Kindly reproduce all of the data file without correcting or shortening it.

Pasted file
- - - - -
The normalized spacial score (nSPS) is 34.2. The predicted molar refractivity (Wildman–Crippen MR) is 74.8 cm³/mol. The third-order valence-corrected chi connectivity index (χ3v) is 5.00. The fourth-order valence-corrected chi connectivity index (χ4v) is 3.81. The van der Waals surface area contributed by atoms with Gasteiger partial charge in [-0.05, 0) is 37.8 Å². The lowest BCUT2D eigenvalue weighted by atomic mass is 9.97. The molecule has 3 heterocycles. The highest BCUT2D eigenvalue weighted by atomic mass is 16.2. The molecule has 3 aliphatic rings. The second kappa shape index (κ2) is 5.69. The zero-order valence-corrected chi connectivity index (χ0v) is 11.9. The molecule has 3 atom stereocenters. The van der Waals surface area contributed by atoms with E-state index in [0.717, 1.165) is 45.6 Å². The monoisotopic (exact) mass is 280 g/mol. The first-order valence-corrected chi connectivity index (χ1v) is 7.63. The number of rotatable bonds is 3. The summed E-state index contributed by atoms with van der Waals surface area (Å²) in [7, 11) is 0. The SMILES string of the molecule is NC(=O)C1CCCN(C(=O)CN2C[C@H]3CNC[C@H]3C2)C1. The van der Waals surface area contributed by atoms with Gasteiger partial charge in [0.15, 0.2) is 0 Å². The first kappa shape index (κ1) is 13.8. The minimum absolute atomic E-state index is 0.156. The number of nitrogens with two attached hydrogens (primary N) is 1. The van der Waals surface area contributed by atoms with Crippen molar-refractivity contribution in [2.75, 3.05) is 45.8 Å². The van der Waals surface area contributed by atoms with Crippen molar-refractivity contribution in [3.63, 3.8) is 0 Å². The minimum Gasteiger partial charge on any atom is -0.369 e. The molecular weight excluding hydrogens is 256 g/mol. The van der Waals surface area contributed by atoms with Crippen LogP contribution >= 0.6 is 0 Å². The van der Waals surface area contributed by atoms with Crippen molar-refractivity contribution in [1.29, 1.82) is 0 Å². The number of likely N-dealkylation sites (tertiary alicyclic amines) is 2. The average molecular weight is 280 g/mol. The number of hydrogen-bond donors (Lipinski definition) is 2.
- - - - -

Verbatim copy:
The normalized spacial score (nSPS) is 34.2. The predicted molar refractivity (Wildman–Crippen MR) is 74.8 cm³/mol. The third-order valence-corrected chi connectivity index (χ3v) is 5.00. The fourth-order valence-corrected chi connectivity index (χ4v) is 3.81. The van der Waals surface area contributed by atoms with Gasteiger partial charge in [-0.05, 0) is 37.8 Å². The lowest BCUT2D eigenvalue weighted by atomic mass is 9.97. The molecule has 3 heterocycles. The highest BCUT2D eigenvalue weighted by atomic mass is 16.2. The molecule has 3 aliphatic rings. The second kappa shape index (κ2) is 5.69. The zero-order valence-corrected chi connectivity index (χ0v) is 11.9. The molecule has 3 atom stereocenters. The van der Waals surface area contributed by atoms with E-state index in [0.717, 1.165) is 45.6 Å². The monoisotopic (exact) mass is 280 g/mol. The first-order valence-corrected chi connectivity index (χ1v) is 7.63. The number of rotatable bonds is 3. The summed E-state index contributed by atoms with van der Waals surface area (Å²) in [7, 11) is 0. The SMILES string of the molecule is NC(=O)C1CCCN(C(=O)CN2C[C@H]3CNC[C@H]3C2)C1. The van der Waals surface area contributed by atoms with Gasteiger partial charge in [0.15, 0.2) is 0 Å². The first kappa shape index (κ1) is 13.8. The minimum absolute atomic E-state index is 0.156. The number of nitrogens with two attached hydrogens (primary N) is 1. The van der Waals surface area contributed by atoms with Crippen molar-refractivity contribution in [2.75, 3.05) is 45.8 Å². The van der Waals surface area contributed by atoms with Crippen molar-refractivity contribution in [3.63, 3.8) is 0 Å². The minimum Gasteiger partial charge on any atom is -0.369 e. The molecular weight excluding hydrogens is 256 g/mol. The van der Waals surface area contributed by atoms with Crippen LogP contribution >= 0.6 is 0 Å². The van der Waals surface area contributed by atoms with Crippen molar-refractivity contribution in [1.29, 1.82) is 0 Å². The number of likely N-dealkylation sites (tertiary alicyclic amines) is 2. The average molecular weight is 280 g/mol. The number of hydrogen-bond donors (Lipinski definition) is 2.